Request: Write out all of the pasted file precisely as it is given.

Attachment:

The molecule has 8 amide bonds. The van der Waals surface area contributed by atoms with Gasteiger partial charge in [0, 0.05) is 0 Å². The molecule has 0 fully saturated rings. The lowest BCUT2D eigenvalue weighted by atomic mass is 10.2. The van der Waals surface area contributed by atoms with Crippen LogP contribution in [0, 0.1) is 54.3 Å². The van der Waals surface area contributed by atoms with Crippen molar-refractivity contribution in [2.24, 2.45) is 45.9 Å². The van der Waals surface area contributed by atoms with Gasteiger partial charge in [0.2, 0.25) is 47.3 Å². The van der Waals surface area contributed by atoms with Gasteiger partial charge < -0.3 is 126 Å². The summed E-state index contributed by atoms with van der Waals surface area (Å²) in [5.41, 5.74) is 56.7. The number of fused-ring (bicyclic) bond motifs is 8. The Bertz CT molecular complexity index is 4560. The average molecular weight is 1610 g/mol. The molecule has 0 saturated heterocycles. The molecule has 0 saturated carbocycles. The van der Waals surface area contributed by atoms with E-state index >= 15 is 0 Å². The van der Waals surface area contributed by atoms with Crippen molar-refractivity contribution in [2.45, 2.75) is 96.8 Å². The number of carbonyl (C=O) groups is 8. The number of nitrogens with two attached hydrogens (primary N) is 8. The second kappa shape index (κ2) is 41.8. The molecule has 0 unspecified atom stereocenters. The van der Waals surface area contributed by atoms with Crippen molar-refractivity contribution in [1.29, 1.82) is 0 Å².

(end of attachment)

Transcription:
The molecule has 8 amide bonds. The van der Waals surface area contributed by atoms with Gasteiger partial charge in [0, 0.05) is 0 Å². The molecule has 0 fully saturated rings. The lowest BCUT2D eigenvalue weighted by atomic mass is 10.2. The van der Waals surface area contributed by atoms with Crippen LogP contribution in [0, 0.1) is 54.3 Å². The van der Waals surface area contributed by atoms with Crippen molar-refractivity contribution in [2.24, 2.45) is 45.9 Å². The van der Waals surface area contributed by atoms with Gasteiger partial charge in [0.2, 0.25) is 47.3 Å². The van der Waals surface area contributed by atoms with Gasteiger partial charge < -0.3 is 126 Å². The summed E-state index contributed by atoms with van der Waals surface area (Å²) in [5.41, 5.74) is 56.7. The number of fused-ring (bicyclic) bond motifs is 8. The Bertz CT molecular complexity index is 4560. The average molecular weight is 1610 g/mol. The molecule has 0 saturated heterocycles. The molecule has 0 saturated carbocycles. The van der Waals surface area contributed by atoms with E-state index >= 15 is 0 Å². The van der Waals surface area contributed by atoms with Crippen molar-refractivity contribution in [2.45, 2.75) is 96.8 Å². The number of carbonyl (C=O) groups is 8. The number of nitrogens with two attached hydrogens (primary N) is 8. The second kappa shape index (κ2) is 41.8. The molecule has 0 unspecified atom stereocenters. The van der Waals surface area contributed by atoms with Crippen molar-refractivity contribution in [1.29, 1.82) is 0 Å².